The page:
Measuring Team Chemistry Using Player Biology
At SyncStrength, we focus on the human factors that are believed to predict performance but have been largely unquantified. These include the elusive psychological and physiological makeup of players and the team dynamics between them.
Our most cutting-edge analysis to date tests whether the strength of synchrony between players' heart rates during games can be used as an index of team chemistry. To do this, the SyncStrength system transforms the strength of synchrony between players' heart rates into real-time network graphs that evolve on second-by-second basis as players move in and out of sync with each other. This approach is backed by over 4 decades of scientific research on interpersonal synchrony and provides a window into the psyche of athletes and the dynamics between them (see more details about the science below).
In the following demos, you'll see network graphs where a connection between the players indicates that they are in sync, and the closer they are to one another, the stronger the synchrony. For the plays we broke down, you'll see players forge connections when they are involved in the same play, like when running a give-and-go or clearing the way for a shot on goal. In contrast, you'll also see players disconnect from the group when they "shut off", for example, or allow their mark to get open and score a game-winning goal.
Important Note: The players' positions on the network graph do not in any way represent their positions on the field - their proximity to one another is solely based on the strength of their heart rate synchrony.
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The Science of Team Chemistry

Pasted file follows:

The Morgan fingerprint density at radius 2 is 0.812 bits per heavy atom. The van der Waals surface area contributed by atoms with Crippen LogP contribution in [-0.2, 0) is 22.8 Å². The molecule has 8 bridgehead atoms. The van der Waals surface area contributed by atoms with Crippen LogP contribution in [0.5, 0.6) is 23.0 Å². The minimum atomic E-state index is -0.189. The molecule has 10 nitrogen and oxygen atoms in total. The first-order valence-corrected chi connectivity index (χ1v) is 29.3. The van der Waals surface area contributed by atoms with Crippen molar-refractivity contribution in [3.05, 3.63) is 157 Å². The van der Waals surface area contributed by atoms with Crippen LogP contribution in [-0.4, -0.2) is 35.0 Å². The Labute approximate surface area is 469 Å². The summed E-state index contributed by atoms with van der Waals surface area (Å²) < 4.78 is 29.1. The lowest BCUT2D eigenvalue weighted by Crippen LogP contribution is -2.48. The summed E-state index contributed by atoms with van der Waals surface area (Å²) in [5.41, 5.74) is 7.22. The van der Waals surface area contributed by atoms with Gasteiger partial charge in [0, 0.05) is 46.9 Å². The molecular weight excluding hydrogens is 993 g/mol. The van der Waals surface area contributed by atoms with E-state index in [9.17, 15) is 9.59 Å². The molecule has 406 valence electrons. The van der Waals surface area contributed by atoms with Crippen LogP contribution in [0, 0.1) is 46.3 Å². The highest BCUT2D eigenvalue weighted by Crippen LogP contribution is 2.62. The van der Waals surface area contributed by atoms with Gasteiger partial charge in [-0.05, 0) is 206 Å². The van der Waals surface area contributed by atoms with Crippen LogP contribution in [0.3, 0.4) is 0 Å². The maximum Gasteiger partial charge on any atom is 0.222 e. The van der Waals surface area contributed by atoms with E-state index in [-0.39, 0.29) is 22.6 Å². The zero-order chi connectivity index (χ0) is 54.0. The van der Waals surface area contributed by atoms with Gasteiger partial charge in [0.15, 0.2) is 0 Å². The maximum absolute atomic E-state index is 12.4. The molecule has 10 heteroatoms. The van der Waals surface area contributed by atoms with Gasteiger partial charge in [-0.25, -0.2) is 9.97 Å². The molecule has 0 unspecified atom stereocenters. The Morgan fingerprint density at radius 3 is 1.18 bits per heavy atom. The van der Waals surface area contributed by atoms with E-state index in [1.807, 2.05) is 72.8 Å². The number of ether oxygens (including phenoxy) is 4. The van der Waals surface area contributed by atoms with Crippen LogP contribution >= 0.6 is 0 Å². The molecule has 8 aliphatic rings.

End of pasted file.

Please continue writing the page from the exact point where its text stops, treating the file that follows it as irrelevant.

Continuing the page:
The leading expert in synchrony and MIT professor, Steven Strogatz, explains in his book, Sync, that synchrony is a pervasive phenomenon in all of nature. Synchrony may provide evolutionary benefits like protecting against predation. Synchrony has been found throughout history in rituals that tighten the fabric of cultures and communities. Soldiers march in sync to strengthen bonds and promote cooperativity. Sports teams also use sync in their warmups and preparations for battle. It's unknown though whether sports teams also spontaneously synchronize during game play in situations where team chemistry is needed for success. For example, when players swarm to the football, execute a give-and-go, or turn a corner kick scramble into a goal.
Synchrony has been studied in the research lab for over 40 years. In fact, people who are more in sync are better off in many ways. Patients who are in sync with their doctors have better health outcomes. Marital couples in sync are more stable. Kids in sync with their parents grow and develop better. And colleagues in sync work better together.
To measure synchrony, researchers break down a heated interaction between two people. They collect behavioral and physiological data, like heart rate, from both people simultaneously. The researchers examine whether the participants' behaviors and physiological reactions are sync or out of sync. As you might imagine some people share stronger synchrony with one another than others. Although it seems reasonable to apply this science to measure team chemistry, it's never been done before in sports, until now.